Mind Maps for Easy Learning

We all have our own method of recording information. Perhaps you take notes. Maybe you simply try to remember.

But I’m guessing that you never return to those notes and that you never actually remember.

What if there was a way that you could retain information?

Well, there is a way… and I promise you, it is not hard, not time-consuming and most certainly not monotonous!

It’s called mind mapping. It is very useful in preparing for AMIE exams.

For complex data, linear notes just aren’t enough. You might think that because you’re writing on the lines, you’re on the right lines. But when you come back to look at these notes, you’re completely lost. I think you need a map!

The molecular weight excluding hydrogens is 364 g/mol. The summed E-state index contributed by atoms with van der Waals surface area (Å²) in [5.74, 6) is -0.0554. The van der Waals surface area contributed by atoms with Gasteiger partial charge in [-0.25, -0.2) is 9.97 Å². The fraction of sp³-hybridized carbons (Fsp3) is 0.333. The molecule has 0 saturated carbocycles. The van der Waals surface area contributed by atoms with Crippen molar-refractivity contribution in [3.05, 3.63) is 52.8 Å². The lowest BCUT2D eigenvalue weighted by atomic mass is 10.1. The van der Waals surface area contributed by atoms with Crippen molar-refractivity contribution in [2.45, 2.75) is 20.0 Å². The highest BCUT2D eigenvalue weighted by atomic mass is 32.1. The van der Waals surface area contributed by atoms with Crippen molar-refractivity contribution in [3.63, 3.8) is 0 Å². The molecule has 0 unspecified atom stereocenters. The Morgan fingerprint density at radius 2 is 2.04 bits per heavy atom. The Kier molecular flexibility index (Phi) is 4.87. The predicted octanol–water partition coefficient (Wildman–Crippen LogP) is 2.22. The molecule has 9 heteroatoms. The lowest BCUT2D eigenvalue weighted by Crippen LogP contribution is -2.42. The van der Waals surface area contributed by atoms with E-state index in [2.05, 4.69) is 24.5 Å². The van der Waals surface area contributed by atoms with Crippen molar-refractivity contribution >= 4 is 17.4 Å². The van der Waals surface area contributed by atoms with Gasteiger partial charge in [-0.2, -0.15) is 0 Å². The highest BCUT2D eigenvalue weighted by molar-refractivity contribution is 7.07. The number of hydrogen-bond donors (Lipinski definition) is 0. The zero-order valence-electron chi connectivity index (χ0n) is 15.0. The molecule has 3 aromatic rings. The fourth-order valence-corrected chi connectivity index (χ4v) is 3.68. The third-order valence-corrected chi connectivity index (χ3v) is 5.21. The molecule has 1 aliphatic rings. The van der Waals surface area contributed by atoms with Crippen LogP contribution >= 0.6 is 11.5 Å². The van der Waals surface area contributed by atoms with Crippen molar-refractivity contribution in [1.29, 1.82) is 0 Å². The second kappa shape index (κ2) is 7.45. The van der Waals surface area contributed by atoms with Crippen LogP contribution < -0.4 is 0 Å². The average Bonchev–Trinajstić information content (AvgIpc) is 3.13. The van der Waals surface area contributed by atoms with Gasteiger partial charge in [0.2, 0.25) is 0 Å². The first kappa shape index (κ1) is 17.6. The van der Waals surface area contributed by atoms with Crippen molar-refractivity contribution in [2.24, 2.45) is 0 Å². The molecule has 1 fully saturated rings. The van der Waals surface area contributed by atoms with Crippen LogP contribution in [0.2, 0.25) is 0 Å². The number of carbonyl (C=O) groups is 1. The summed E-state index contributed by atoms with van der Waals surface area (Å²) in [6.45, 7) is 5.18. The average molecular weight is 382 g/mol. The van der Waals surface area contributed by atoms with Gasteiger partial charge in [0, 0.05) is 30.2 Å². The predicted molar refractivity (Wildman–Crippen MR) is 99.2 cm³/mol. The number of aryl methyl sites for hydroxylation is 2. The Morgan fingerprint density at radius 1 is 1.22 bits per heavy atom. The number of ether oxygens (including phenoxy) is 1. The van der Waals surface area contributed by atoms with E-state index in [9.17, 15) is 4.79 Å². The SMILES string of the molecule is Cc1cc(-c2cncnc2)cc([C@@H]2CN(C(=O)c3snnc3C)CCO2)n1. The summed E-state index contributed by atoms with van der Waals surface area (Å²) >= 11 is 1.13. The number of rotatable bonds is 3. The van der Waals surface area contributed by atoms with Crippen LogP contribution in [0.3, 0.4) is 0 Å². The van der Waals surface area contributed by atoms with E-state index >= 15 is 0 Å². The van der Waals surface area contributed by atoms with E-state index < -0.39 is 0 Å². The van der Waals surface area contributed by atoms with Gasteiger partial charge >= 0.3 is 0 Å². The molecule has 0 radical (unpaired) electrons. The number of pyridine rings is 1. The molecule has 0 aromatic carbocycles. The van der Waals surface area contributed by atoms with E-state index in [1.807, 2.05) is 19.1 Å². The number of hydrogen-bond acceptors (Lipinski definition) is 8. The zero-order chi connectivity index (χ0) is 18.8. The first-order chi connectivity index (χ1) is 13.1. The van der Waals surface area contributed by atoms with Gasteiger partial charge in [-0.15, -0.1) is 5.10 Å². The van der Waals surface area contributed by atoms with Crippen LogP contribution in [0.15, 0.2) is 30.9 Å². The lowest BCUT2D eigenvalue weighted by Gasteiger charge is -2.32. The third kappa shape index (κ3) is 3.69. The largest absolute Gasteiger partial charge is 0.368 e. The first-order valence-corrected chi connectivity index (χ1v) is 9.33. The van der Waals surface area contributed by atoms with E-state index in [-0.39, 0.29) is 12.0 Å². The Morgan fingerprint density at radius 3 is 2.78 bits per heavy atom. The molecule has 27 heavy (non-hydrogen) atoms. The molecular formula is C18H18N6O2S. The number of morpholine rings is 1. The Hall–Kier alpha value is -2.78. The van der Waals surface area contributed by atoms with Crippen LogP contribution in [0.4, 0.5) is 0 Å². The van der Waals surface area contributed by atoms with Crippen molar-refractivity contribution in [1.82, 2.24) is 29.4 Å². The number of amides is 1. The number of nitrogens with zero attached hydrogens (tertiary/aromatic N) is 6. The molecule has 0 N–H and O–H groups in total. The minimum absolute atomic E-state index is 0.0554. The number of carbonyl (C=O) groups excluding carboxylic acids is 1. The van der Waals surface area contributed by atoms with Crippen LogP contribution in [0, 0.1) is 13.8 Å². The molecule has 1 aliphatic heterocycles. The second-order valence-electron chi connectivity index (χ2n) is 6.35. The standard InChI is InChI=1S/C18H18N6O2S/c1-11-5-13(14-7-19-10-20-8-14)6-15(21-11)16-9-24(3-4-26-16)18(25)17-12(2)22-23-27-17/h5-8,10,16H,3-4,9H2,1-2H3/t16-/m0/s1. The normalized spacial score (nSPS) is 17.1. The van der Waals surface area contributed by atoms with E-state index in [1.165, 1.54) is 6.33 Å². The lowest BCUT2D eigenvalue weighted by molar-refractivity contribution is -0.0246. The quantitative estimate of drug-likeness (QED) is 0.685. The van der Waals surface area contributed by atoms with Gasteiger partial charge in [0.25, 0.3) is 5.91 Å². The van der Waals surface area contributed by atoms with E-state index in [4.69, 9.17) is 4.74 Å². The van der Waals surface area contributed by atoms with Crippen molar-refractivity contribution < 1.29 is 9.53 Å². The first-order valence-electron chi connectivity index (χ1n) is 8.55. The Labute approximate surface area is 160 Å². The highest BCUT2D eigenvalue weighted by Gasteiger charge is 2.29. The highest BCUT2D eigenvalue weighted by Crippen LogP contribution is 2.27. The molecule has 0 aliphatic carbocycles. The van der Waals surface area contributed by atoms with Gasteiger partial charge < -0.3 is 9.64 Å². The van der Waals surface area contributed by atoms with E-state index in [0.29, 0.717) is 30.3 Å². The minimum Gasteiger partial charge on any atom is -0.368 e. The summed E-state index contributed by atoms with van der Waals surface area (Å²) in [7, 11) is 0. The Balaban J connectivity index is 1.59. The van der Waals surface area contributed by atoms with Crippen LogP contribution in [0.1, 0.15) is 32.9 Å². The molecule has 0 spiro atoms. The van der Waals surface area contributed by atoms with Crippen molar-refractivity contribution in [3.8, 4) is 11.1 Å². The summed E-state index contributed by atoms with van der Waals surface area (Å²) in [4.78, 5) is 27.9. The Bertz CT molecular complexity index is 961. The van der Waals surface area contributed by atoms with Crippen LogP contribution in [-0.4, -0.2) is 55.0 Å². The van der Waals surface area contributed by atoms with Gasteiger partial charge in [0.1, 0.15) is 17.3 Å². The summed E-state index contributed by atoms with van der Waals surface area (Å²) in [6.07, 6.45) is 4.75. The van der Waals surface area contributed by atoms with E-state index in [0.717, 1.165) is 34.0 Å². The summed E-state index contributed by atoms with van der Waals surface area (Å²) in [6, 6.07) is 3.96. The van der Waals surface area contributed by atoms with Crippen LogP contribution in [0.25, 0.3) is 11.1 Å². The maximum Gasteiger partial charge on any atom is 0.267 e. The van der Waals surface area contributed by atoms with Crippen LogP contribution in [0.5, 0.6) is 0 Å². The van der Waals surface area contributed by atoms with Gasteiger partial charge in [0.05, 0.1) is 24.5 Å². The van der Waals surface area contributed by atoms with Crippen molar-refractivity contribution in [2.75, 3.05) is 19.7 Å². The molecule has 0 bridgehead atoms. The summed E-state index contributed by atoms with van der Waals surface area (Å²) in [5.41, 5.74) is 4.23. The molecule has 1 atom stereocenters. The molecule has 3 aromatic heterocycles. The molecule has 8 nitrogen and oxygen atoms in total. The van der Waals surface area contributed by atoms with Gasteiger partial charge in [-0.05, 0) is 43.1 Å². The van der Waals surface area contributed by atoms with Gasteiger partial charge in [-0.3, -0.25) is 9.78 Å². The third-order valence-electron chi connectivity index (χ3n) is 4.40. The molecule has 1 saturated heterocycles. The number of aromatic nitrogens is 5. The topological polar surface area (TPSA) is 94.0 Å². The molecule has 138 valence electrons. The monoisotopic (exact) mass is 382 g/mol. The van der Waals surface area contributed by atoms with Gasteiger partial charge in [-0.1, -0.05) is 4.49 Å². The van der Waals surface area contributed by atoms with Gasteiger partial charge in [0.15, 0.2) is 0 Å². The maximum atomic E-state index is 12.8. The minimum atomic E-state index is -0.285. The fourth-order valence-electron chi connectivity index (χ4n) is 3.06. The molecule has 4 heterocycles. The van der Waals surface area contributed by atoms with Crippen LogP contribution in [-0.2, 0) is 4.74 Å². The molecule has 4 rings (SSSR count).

You’re taking notes, but also creating relationships between them and emphasizing them accordingly using color, images, and formatting techniques.

You can only use so many tools at a time. Our brains can only remember seven pieces of information at any one time. With notes, you’ll soon use up this brain space with unnecessary ‘filler’ words. Mind mapping uses keywords, not sentences – so you write less, but remember more!

You can draw mind maps on paper. Paper-based mind maps are easy to create. You don’t need a computer or internet access, and you can quickly add your own drawings.

Example of Mind Maps


Mind map of moment of inertia

Mind map of time management
Mind map on health

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